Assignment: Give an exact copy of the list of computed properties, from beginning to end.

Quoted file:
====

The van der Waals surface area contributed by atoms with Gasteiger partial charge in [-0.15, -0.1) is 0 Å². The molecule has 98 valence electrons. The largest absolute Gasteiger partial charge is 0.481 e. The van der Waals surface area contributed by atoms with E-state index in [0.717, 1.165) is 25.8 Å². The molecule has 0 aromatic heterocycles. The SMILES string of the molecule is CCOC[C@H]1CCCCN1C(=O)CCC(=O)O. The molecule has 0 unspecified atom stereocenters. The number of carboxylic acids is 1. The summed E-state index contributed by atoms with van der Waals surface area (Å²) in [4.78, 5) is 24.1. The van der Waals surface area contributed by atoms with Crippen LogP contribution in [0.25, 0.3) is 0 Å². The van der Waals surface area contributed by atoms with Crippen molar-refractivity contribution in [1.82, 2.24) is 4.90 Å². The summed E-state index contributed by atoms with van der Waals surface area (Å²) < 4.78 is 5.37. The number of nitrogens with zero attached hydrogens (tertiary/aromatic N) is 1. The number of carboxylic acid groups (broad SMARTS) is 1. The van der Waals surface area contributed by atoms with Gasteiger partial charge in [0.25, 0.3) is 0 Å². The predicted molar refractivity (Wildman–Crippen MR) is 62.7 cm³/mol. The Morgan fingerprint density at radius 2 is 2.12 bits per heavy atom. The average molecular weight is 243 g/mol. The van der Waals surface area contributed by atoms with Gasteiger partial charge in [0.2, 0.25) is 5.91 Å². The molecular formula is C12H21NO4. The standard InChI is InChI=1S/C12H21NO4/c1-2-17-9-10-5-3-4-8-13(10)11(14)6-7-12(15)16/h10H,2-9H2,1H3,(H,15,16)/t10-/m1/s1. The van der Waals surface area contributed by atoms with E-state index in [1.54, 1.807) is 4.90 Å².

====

The van der Waals surface area contributed by atoms with Gasteiger partial charge in [-0.15, -0.1) is 0 Å². The molecule has 98 valence electrons. The largest absolute Gasteiger partial charge is 0.481 e. The van der Waals surface area contributed by atoms with E-state index in [0.717, 1.165) is 25.8 Å². The molecule has 0 aromatic heterocycles. The SMILES string of the molecule is CCOC[C@H]1CCCCN1C(=O)CCC(=O)O. The molecule has 0 unspecified atom stereocenters. The number of carboxylic acids is 1. The summed E-state index contributed by atoms with van der Waals surface area (Å²) in [4.78, 5) is 24.1. The van der Waals surface area contributed by atoms with Crippen LogP contribution in [0.25, 0.3) is 0 Å². The van der Waals surface area contributed by atoms with Crippen molar-refractivity contribution in [1.82, 2.24) is 4.90 Å². The summed E-state index contributed by atoms with van der Waals surface area (Å²) < 4.78 is 5.37. The number of nitrogens with zero attached hydrogens (tertiary/aromatic N) is 1. The number of carboxylic acid groups (broad SMARTS) is 1. The van der Waals surface area contributed by atoms with Gasteiger partial charge in [0.25, 0.3) is 0 Å². The predicted molar refractivity (Wildman–Crippen MR) is 62.7 cm³/mol. The Morgan fingerprint density at radius 2 is 2.12 bits per heavy atom. The average molecular weight is 243 g/mol. The van der Waals surface area contributed by atoms with Gasteiger partial charge in [0.2, 0.25) is 5.91 Å². The molecular formula is C12H21NO4. The standard InChI is InChI=1S/C12H21NO4/c1-2-17-9-10-5-3-4-8-13(10)11(14)6-7-12(15)16/h10H,2-9H2,1H3,(H,15,16)/t10-/m1/s1. The van der Waals surface area contributed by atoms with E-state index in [1.54, 1.807) is 4.90 Å².